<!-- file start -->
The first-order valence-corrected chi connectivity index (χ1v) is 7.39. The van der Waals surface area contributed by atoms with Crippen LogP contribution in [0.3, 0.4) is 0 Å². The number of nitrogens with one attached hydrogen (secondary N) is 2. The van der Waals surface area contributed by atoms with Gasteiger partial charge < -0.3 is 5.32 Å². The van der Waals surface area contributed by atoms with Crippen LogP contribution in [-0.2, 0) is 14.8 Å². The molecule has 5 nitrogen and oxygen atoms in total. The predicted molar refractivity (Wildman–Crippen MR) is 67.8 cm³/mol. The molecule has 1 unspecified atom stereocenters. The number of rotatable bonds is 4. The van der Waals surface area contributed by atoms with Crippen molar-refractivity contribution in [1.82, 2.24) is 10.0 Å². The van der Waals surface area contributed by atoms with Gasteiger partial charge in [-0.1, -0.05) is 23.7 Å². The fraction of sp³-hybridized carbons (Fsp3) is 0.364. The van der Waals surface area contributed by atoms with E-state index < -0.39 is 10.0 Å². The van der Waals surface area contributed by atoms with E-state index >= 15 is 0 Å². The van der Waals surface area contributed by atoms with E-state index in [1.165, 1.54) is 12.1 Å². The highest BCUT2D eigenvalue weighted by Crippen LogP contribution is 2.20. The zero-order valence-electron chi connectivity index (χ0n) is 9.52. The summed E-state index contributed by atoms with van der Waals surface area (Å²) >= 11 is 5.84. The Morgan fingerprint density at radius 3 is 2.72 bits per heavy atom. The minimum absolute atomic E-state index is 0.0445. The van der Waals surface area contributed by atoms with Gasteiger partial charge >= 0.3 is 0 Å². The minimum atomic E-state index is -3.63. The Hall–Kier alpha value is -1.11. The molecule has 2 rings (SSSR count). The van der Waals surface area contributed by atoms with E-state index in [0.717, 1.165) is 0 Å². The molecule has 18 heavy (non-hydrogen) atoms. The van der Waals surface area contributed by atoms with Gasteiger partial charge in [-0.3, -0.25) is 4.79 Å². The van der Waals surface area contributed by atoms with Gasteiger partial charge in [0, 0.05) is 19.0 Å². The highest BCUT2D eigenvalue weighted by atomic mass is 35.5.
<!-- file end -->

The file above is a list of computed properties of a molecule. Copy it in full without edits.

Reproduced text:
The first-order valence-corrected chi connectivity index (χ1v) is 7.39. The van der Waals surface area contributed by atoms with Crippen LogP contribution in [0.3, 0.4) is 0 Å². The number of nitrogens with one attached hydrogen (secondary N) is 2. The van der Waals surface area contributed by atoms with Gasteiger partial charge < -0.3 is 5.32 Å². The van der Waals surface area contributed by atoms with Crippen LogP contribution in [-0.2, 0) is 14.8 Å². The molecule has 5 nitrogen and oxygen atoms in total. The predicted molar refractivity (Wildman–Crippen MR) is 67.8 cm³/mol. The molecule has 1 unspecified atom stereocenters. The number of rotatable bonds is 4. The van der Waals surface area contributed by atoms with Crippen molar-refractivity contribution in [1.82, 2.24) is 10.0 Å². The van der Waals surface area contributed by atoms with Gasteiger partial charge in [-0.1, -0.05) is 23.7 Å². The fraction of sp³-hybridized carbons (Fsp3) is 0.364. The van der Waals surface area contributed by atoms with E-state index < -0.39 is 10.0 Å². The van der Waals surface area contributed by atoms with E-state index >= 15 is 0 Å². The van der Waals surface area contributed by atoms with E-state index in [1.165, 1.54) is 12.1 Å². The highest BCUT2D eigenvalue weighted by Crippen LogP contribution is 2.20. The zero-order valence-electron chi connectivity index (χ0n) is 9.52. The summed E-state index contributed by atoms with van der Waals surface area (Å²) >= 11 is 5.84. The Morgan fingerprint density at radius 3 is 2.72 bits per heavy atom. The minimum absolute atomic E-state index is 0.0445. The van der Waals surface area contributed by atoms with Gasteiger partial charge >= 0.3 is 0 Å². The minimum atomic E-state index is -3.63. The Hall–Kier alpha value is -1.11. The molecule has 2 rings (SSSR count). The van der Waals surface area contributed by atoms with E-state index in [0.717, 1.165) is 0 Å². The molecule has 18 heavy (non-hydrogen) atoms. The van der Waals surface area contributed by atoms with Gasteiger partial charge in [-0.3, -0.25) is 4.79 Å². The van der Waals surface area contributed by atoms with Gasteiger partial charge in [0, 0.05) is 19.0 Å². The highest BCUT2D eigenvalue weighted by atomic mass is 35.5.